A couple of anthropomorphized taste buds have experienced their fair share of chalky, cardboard-like protein bars, so they’re not excited about whatever’s coming down the pike.
But they spring to life when they get a helping of Lenny & Larry’s cookies, high-fiving each other, grabbing all the pieces they can and gloating in front of their dinner guests.
The buds, red jumpsuit-wearing BFFs named Scott and LaTasteshia, star in the brand’s first national campaign, a series of 15-second spots that take their inspiration from the Starburst school of absurdist humor.
The work, from Red Bull’s AOR Kastner, introduces the tagline, “Shockingly delicious,” and borrows from Barton F. Graf’s wacky playbook to hype Lenny & Larry’s, a Los Angeles-based line of protein-rich snacks.
“The goal was to unlock the entertainment value of the brand,” says Brandon Rochon, Kastner’s CEO, who cites the whole Skittles oeuvre as a precedent. “So we created this silly, fun world, something that could keep living five years from now.”
The intentionally goofy approach wasn’t a tough sell, Rochon says, given that Lenny & Larry’s wants to boost its awareness in the crowded and fast-growing better-for-you snack category.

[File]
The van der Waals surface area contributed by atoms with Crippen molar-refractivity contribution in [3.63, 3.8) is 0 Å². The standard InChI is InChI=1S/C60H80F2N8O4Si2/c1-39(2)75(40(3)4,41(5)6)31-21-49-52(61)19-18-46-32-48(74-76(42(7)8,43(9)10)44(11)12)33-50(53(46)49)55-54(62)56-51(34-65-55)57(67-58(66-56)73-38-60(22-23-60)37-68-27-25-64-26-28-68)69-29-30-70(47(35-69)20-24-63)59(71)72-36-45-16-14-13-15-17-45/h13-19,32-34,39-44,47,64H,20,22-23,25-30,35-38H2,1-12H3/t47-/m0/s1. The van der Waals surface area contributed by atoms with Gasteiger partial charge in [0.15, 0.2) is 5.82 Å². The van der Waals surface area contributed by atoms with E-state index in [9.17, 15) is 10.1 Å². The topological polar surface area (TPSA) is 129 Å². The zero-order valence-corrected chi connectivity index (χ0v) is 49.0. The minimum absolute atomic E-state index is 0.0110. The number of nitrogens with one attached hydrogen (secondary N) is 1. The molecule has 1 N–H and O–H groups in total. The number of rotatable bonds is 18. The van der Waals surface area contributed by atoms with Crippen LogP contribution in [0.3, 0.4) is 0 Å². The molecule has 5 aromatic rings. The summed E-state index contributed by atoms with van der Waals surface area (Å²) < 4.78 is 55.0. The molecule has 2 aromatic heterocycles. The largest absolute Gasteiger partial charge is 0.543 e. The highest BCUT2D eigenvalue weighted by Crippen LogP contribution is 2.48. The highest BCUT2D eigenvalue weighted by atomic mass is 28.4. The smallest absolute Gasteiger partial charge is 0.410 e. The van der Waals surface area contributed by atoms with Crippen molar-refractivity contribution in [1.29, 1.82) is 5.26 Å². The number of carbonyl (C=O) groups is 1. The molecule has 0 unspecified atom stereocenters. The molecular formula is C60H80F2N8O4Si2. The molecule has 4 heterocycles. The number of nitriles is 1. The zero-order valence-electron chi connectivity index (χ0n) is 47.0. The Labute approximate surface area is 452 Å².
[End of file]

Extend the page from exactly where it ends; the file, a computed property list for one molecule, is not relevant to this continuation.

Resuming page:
“They want to be relevant, and they were open to all ideas,” he says. “And they’re a round product in a rectangular world.”
It also helps that Lenny & Larry’s has a cheeky personality baked into its origin story. Benny Graham and Barry Turner, two bodybuilders in Venice, Calif., launched the brand in 1993 but decided the names Lenny and Larry were funnier than their own. A brand that initially took off with gym rats at Muscle Beach was born. (It’s now sold in national grocery, mass, convenience and health food stores).
The bulk of the brand’s marketing so far has focused on sampling, in-store displays and a few sports sponsorships (the L.A. Kings hockey team). This multimillion-dollar campaign, premiering on OTT channels like Hulu and Buzzfeed’s Tasty, is its most considerable effort to date.
The snack line has recently refreshed its packaging, added new flavors for the flagship, and debuted vegan Complete Crunchy Cookies. Aiming for growth and looking for “active achievers” and other health-conscious millennials, brand execs blessed the unconventional spots.
“The category is super fragmented, and there are a lot of cliches in the communications,” says Megan Crossland, Lenny & Larry’s vp, marketing. “We wanted to dispel the notion that healthy is boring and tell people that nutrition can be vibrant and full of taste. We think this shows us as playful and unique.”
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